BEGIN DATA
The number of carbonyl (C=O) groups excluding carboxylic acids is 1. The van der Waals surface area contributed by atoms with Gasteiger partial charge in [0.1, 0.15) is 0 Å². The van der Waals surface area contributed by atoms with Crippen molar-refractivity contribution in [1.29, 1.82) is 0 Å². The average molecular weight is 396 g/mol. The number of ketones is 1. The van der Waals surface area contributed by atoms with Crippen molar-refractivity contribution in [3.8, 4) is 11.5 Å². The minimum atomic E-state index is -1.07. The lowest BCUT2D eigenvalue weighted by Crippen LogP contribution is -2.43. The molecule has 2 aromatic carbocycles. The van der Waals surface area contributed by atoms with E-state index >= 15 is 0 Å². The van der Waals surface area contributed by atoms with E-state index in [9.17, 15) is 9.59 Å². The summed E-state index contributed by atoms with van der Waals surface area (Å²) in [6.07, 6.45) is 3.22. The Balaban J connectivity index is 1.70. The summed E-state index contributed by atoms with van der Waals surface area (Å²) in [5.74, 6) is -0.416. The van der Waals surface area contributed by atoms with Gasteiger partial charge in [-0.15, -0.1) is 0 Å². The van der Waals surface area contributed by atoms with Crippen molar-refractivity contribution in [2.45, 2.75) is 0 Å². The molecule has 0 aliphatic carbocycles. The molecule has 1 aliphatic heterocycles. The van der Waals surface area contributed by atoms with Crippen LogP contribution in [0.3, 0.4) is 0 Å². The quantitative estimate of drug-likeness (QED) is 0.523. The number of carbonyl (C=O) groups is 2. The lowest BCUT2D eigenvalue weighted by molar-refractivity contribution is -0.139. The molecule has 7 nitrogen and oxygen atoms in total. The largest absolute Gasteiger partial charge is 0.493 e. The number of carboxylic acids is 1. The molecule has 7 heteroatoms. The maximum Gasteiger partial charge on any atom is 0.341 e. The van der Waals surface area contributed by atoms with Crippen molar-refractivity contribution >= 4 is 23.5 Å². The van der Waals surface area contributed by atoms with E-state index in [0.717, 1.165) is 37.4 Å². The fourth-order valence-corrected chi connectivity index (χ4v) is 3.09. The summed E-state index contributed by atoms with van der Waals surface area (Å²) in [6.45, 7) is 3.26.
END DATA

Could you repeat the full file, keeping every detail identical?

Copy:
The number of carbonyl (C=O) groups excluding carboxylic acids is 1. The van der Waals surface area contributed by atoms with Gasteiger partial charge in [0.1, 0.15) is 0 Å². The van der Waals surface area contributed by atoms with Crippen molar-refractivity contribution in [1.29, 1.82) is 0 Å². The average molecular weight is 396 g/mol. The number of ketones is 1. The van der Waals surface area contributed by atoms with Crippen molar-refractivity contribution in [3.8, 4) is 11.5 Å². The minimum atomic E-state index is -1.07. The lowest BCUT2D eigenvalue weighted by Crippen LogP contribution is -2.43. The molecule has 2 aromatic carbocycles. The van der Waals surface area contributed by atoms with E-state index >= 15 is 0 Å². The van der Waals surface area contributed by atoms with E-state index in [9.17, 15) is 9.59 Å². The summed E-state index contributed by atoms with van der Waals surface area (Å²) in [6.07, 6.45) is 3.22. The Balaban J connectivity index is 1.70. The summed E-state index contributed by atoms with van der Waals surface area (Å²) in [5.74, 6) is -0.416. The van der Waals surface area contributed by atoms with Gasteiger partial charge in [-0.15, -0.1) is 0 Å². The van der Waals surface area contributed by atoms with Crippen molar-refractivity contribution in [2.45, 2.75) is 0 Å². The molecule has 0 aliphatic carbocycles. The molecule has 1 aliphatic heterocycles. The van der Waals surface area contributed by atoms with Crippen LogP contribution in [0.3, 0.4) is 0 Å². The quantitative estimate of drug-likeness (QED) is 0.523. The number of carbonyl (C=O) groups is 2. The lowest BCUT2D eigenvalue weighted by molar-refractivity contribution is -0.139. The molecule has 7 nitrogen and oxygen atoms in total. The largest absolute Gasteiger partial charge is 0.493 e. The number of carboxylic acids is 1. The molecule has 7 heteroatoms. The maximum Gasteiger partial charge on any atom is 0.341 e. The van der Waals surface area contributed by atoms with Crippen molar-refractivity contribution >= 4 is 23.5 Å². The van der Waals surface area contributed by atoms with E-state index in [0.717, 1.165) is 37.4 Å². The fourth-order valence-corrected chi connectivity index (χ4v) is 3.09. The summed E-state index contributed by atoms with van der Waals surface area (Å²) in [6.45, 7) is 3.26.